There was no need to inform the coachman. All of Darcy's men knew to stop the carriage on the ridge so that the first, magnificent sight of Pemberley could be enjoyed.
The carriage gently rolled to a halt. Darcy lifted his son from where the boy was drowsing against Elizabeth's side and settled him onto his lap, pointing out the window.
"Look, son. Pemberley."
The great house glowed in the midday sun, brilliantly nestled in the splendour of Derbyshire in spring.
The boy's eyes widened at the sight, and his father watched him, a glorious ache kindling in his chest.
"Yes. Pemberley. That is our family's home, and has been for many, many generations. It is my greatest responsibility to take care of it until I can give it to you. It will be yours to care for until you can pass its care on to your own son."
The boy was entirely too young to understand, Darcy knew, but he listened eagerly, his dark eyes solemnly studying his father's face, and Darcy could not help himself. He tousled his son's wild curls before pressing a kiss to them, delighting in the boy's husky laugh.
Darcy wondered if his father -- and his father's father, and all the fathers that came before -- had felt this same incredible, overwhelming pride. The feeling of connection, of being a single link in an unbroken chain that spanned centuries, swept over him in a way it never had before, stealing his breath.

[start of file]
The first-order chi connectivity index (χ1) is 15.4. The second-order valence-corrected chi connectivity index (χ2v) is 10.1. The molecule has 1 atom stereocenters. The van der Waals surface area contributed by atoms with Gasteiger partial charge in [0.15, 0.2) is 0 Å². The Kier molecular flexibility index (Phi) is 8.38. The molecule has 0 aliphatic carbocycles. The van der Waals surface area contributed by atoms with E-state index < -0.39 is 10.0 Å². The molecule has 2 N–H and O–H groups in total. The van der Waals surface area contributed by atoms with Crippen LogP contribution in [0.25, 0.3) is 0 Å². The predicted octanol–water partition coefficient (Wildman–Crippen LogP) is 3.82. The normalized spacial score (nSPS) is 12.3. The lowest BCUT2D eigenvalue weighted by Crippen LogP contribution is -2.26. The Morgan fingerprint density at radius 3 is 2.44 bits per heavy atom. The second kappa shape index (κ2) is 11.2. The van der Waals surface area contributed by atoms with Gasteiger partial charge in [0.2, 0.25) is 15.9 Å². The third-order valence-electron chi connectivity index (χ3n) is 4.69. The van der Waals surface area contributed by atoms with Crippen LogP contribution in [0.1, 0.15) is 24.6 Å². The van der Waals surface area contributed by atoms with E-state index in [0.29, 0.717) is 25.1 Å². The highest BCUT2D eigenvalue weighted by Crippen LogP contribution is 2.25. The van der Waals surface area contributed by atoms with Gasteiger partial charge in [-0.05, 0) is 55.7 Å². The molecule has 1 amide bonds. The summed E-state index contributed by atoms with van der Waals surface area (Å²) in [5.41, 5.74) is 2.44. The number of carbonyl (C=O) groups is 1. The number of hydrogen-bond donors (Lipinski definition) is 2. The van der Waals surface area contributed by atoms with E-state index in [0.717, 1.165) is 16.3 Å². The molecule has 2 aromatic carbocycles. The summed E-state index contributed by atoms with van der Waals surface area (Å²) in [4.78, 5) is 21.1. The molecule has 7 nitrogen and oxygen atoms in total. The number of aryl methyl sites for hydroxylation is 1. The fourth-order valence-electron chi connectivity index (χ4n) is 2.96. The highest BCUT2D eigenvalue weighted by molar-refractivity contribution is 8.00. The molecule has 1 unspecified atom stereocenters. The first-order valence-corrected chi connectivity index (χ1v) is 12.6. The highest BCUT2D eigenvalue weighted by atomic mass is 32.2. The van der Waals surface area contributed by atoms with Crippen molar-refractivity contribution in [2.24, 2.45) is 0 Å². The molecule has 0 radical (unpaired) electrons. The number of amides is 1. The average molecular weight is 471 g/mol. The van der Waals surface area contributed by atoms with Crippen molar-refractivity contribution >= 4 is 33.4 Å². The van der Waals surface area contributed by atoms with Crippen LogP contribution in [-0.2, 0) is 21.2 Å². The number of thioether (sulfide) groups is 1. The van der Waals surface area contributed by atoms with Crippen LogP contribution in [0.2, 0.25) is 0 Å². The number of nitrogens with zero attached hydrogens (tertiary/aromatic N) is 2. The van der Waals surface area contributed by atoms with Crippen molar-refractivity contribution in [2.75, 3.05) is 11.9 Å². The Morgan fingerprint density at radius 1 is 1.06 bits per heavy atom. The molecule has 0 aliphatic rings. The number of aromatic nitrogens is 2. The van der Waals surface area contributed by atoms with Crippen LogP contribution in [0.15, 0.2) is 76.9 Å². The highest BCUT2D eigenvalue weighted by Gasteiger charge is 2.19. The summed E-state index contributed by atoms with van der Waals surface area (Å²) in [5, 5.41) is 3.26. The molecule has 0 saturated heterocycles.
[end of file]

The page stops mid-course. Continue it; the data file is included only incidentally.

His bewildered glance caught his wife's as she sat beside him, a tender smile gracing her beautiful face as she watched him speak so seriously to his young heir. Her hand lay protectively on the gentle swell of her stomach, lovingly guarding their second child within.
That glorious ache surged until it threatened to tear him to shreds. He did not know what he had done to deserve this fierce, terrifying joy, but he would spend his life endeavouring to make himself worthy of it.
He wrapped his arms around his family, embracing them tightly as the driver took them all home.